So after covering our luggage with a plastic film to avoid soaking with water, we packed it all on the boat and started our ride up the river towards Buttui village. Six hours spent in exactly the same position, with first sun burning and then a downpour in the middle of a jungle – it was already a great experience. We finally made it to the village. There we met a big part of our host family living in a big wooden pile house (called uma). After a short introduction, together with Bogusia we started cooking as we were all quite hungry after that ride. And I think this was what broke the ice. The family helped us in the kitchen, although we could notice that the youngest children were a bit shy. Women and children didn’t really sit at the same table with us. We invited them to do so, but they refused. And as we didn’t want to force anything on them we accepted their decision. We cooked rice with vegetables, and it looked like they really liked it. Some kids didn’t even wait for the vegetables and enjoyed eating the rice only. Weirdly enough they get to eat lollipops that they get from tourists more often, than good and healthy rice! We regretted not having brought more of it.
The Mantawai people do not have a very diverse diet. Apparently it’s based on sag (which is a kind of paste done with the parts of a sag tree pressed together with water, wrapped up with banana leaves and baked in the fire), bananas, taro (which for us is very much like potatoes) and fish. Sometimes men go hunting. Killing a monkey with an arrow is quite challenging and it needs incredible skills. That’s why those huntings may take a couple of days! As it’s a special event, a special ceremony is held before the monkey is consumed. Speaking of ceremonies.,. the Mentawai people also eat domesticated animals (pigs, cows, geese, chicken) that they sacrifice before eating in amounts… depending on the occasion.
The Mentawai people dress usually in a modern way, but we managed to see some of them, mainly men, wearing the traditional loincloth made from tree bark and colorful jewelry on wrists and neck. Tattoos are perceived as a part of clothing here. They have a symbolic meaning and are strongly connected to the village everyday life. Some time ago they used to sharpen the teeth here but we have been told this isn’t practiced anymore that often.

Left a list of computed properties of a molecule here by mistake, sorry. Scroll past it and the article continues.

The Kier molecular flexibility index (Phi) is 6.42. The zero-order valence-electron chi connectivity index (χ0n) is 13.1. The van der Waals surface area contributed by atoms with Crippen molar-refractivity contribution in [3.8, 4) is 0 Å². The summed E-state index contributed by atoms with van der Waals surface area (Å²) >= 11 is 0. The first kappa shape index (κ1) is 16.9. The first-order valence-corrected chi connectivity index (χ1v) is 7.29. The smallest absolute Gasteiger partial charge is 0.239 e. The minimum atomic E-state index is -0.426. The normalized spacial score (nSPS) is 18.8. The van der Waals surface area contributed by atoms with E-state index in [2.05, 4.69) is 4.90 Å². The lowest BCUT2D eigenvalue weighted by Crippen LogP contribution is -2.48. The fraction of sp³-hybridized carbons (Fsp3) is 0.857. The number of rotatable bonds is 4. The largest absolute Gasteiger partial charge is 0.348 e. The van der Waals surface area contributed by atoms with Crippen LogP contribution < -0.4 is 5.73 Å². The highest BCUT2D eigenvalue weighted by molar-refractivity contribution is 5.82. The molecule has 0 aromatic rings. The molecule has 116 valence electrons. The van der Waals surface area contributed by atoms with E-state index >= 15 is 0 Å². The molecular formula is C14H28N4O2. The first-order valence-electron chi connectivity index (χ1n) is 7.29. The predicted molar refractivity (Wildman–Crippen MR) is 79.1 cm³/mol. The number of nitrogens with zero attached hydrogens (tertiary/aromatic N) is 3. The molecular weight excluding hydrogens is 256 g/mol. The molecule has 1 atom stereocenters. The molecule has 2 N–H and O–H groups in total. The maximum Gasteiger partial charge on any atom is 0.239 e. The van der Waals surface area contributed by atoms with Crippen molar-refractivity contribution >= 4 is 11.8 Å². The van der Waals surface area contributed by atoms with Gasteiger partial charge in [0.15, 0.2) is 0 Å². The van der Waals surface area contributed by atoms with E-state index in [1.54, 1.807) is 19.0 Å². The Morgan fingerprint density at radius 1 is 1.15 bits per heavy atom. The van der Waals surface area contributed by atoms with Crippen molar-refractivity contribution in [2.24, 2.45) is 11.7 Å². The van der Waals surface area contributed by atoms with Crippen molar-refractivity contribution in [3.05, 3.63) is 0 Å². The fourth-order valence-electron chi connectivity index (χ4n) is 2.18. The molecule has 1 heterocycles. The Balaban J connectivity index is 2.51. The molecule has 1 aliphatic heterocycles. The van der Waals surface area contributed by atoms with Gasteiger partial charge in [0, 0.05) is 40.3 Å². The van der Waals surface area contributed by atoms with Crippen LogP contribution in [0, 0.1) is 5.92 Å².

In order to get from our house to the village we had to go through a river, and through a part of a jungle where the mud reached up to our knees (we were there in the beginning of the rainy season). There are no actual shoes for these conditions, so everyone walks barefoot here. Some paths are marked with single stones or sliced palm trees. Walking on those, especially when they are wet, is quite an acrobatic challenge. We happened to be in the Mentawai village on a Sunday and so we decided to go to a local church with them. Yes, we were shocked as well as we saw a little Catholic church in the middle of a jungle… and right nearby a Muslim mosque! We found out that most of the population had to declare some time ago which of the 6 religions Indonesia acknowledges as state, they belong to. In the same time, a lot of families still practice their animistic beliefs and veneration of the dead. We are wondering if the children, the ones brought to churches and sent to schools, will still continue the tribal traditions?
Each day the house of the family who hosted us was visited by more and more people. In the beginning we only cooked for 10 people, then for 20, and at some point there were even 30 people to cook for. Quite a challenge, especially when having only one “fire” to our disposal. In the evenings we sang songs together: we in Polish and they in their Mentawai language, we played some simple games and we even thought them to dance “Macarena” 😀 It all was really very spontaneous. Some kids had a lot of fun with us, but there were still a couple of them watching us from a distance. They loved the balloons we brought them and a hammock (or rather swinging on it) 🙂 It’s actually quite strange that the hammock trend, which is so successful in the south-eastern Asia hasn’t reached this area yet.
We also had a chance to watch the process of tattooing with one of the most traditional methods, for which the Mentwai people are famous for. It turned out that our host Aman Lepon and his father Amon LaoLao are well known in the world or tribal tattoos. There was even a couple from Switzerland who came all the way here to get a tattoo done by them. The “ink” they use is a mixture of soot from burning a coco nut with the juice from sugar cane. This mixture is the spread under the skip with a special little “hammer”, which apparently does not hurt that much. This method became quite popular and nowadays a lot of tattoo artists use it in Indonesia (and not only there). It was really great to see it!
That 3 day far away from noise and network, in the middle of a jungle with the sound of the river and the frog croak in the background and all that we saw, witnessed and found out, triggered a lot of new thoughts in our heads. So here we are with our thoughts and questions that probably won’t find any good answers anyway anytime soon. 🙂 It was definitely an adventure full of extreme emotions! We will try to stick to those positive ones and in the end we are very happy that we could visit that place and that we did it in a way we wanted.